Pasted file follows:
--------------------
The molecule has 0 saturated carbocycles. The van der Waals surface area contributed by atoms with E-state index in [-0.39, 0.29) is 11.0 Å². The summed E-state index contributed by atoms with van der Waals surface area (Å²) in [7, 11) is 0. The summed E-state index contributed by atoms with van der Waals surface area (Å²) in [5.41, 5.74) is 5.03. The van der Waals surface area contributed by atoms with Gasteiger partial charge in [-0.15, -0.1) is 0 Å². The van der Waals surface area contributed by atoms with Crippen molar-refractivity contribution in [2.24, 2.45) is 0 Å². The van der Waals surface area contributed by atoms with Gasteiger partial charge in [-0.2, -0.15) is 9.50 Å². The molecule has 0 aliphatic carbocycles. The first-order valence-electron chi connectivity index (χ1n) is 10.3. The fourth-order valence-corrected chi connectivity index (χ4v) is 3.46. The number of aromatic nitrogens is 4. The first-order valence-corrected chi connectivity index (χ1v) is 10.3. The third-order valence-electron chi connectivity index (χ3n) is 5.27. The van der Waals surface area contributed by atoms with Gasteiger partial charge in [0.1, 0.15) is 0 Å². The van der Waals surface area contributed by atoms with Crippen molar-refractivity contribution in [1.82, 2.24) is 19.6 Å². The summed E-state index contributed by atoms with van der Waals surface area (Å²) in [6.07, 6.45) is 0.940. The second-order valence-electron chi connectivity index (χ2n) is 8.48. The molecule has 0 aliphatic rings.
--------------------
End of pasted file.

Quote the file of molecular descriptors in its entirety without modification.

The molecule has 0 saturated carbocycles. The van der Waals surface area contributed by atoms with E-state index in [-0.39, 0.29) is 11.0 Å². The summed E-state index contributed by atoms with van der Waals surface area (Å²) in [7, 11) is 0. The summed E-state index contributed by atoms with van der Waals surface area (Å²) in [5.41, 5.74) is 5.03. The van der Waals surface area contributed by atoms with Gasteiger partial charge in [-0.15, -0.1) is 0 Å². The van der Waals surface area contributed by atoms with Crippen molar-refractivity contribution in [2.24, 2.45) is 0 Å². The van der Waals surface area contributed by atoms with Gasteiger partial charge in [-0.2, -0.15) is 9.50 Å². The molecule has 0 aliphatic carbocycles. The first-order valence-electron chi connectivity index (χ1n) is 10.3. The fourth-order valence-corrected chi connectivity index (χ4v) is 3.46. The number of aromatic nitrogens is 4. The first-order valence-corrected chi connectivity index (χ1v) is 10.3. The third-order valence-electron chi connectivity index (χ3n) is 5.27. The van der Waals surface area contributed by atoms with Gasteiger partial charge in [0.1, 0.15) is 0 Å². The van der Waals surface area contributed by atoms with Crippen molar-refractivity contribution in [1.82, 2.24) is 19.6 Å². The summed E-state index contributed by atoms with van der Waals surface area (Å²) in [6.07, 6.45) is 0.940. The second-order valence-electron chi connectivity index (χ2n) is 8.48. The molecule has 0 aliphatic rings.